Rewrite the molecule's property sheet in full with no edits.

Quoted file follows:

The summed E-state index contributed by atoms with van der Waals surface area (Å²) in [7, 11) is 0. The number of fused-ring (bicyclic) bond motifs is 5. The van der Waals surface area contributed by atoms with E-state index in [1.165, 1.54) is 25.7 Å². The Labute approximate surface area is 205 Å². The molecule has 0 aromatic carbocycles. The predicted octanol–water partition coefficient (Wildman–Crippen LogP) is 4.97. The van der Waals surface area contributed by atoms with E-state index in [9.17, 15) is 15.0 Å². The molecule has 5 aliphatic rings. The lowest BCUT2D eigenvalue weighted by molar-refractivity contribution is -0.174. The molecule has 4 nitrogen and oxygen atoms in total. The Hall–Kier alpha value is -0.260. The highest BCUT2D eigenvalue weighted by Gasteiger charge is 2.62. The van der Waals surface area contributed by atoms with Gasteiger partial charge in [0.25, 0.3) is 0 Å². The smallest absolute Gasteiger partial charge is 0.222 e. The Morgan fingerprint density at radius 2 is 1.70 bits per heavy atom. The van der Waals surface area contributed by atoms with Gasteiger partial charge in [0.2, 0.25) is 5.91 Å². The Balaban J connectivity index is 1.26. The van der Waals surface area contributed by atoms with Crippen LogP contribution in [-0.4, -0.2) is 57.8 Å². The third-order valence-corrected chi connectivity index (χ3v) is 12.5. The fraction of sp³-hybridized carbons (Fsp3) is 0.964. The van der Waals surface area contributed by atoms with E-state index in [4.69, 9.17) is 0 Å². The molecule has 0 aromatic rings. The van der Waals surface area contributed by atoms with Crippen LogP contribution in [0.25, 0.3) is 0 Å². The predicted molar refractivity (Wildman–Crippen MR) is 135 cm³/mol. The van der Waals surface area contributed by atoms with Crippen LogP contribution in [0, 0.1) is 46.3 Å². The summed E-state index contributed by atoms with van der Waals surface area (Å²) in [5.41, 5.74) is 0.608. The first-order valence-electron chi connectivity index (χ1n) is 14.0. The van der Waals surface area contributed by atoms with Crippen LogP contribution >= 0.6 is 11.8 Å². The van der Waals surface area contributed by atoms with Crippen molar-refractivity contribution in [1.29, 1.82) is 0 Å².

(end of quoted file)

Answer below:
The summed E-state index contributed by atoms with van der Waals surface area (Å²) in [7, 11) is 0. The number of fused-ring (bicyclic) bond motifs is 5. The van der Waals surface area contributed by atoms with E-state index in [1.165, 1.54) is 25.7 Å². The Labute approximate surface area is 205 Å². The molecule has 0 aromatic carbocycles. The predicted octanol–water partition coefficient (Wildman–Crippen LogP) is 4.97. The van der Waals surface area contributed by atoms with E-state index in [9.17, 15) is 15.0 Å². The molecule has 5 aliphatic rings. The lowest BCUT2D eigenvalue weighted by molar-refractivity contribution is -0.174. The molecule has 4 nitrogen and oxygen atoms in total. The Hall–Kier alpha value is -0.260. The highest BCUT2D eigenvalue weighted by Gasteiger charge is 2.62. The van der Waals surface area contributed by atoms with Gasteiger partial charge in [0.25, 0.3) is 0 Å². The smallest absolute Gasteiger partial charge is 0.222 e. The Morgan fingerprint density at radius 2 is 1.70 bits per heavy atom. The van der Waals surface area contributed by atoms with Gasteiger partial charge in [0.2, 0.25) is 5.91 Å². The Balaban J connectivity index is 1.26. The van der Waals surface area contributed by atoms with Crippen LogP contribution in [-0.4, -0.2) is 57.8 Å². The third-order valence-corrected chi connectivity index (χ3v) is 12.5. The fraction of sp³-hybridized carbons (Fsp3) is 0.964. The van der Waals surface area contributed by atoms with E-state index in [4.69, 9.17) is 0 Å². The molecule has 0 aromatic rings. The van der Waals surface area contributed by atoms with Crippen LogP contribution in [0.25, 0.3) is 0 Å². The predicted molar refractivity (Wildman–Crippen MR) is 135 cm³/mol. The van der Waals surface area contributed by atoms with Crippen LogP contribution in [0, 0.1) is 46.3 Å². The summed E-state index contributed by atoms with van der Waals surface area (Å²) in [5.41, 5.74) is 0.608. The first-order valence-electron chi connectivity index (χ1n) is 14.0. The van der Waals surface area contributed by atoms with Crippen LogP contribution >= 0.6 is 11.8 Å². The van der Waals surface area contributed by atoms with Crippen molar-refractivity contribution in [1.29, 1.82) is 0 Å².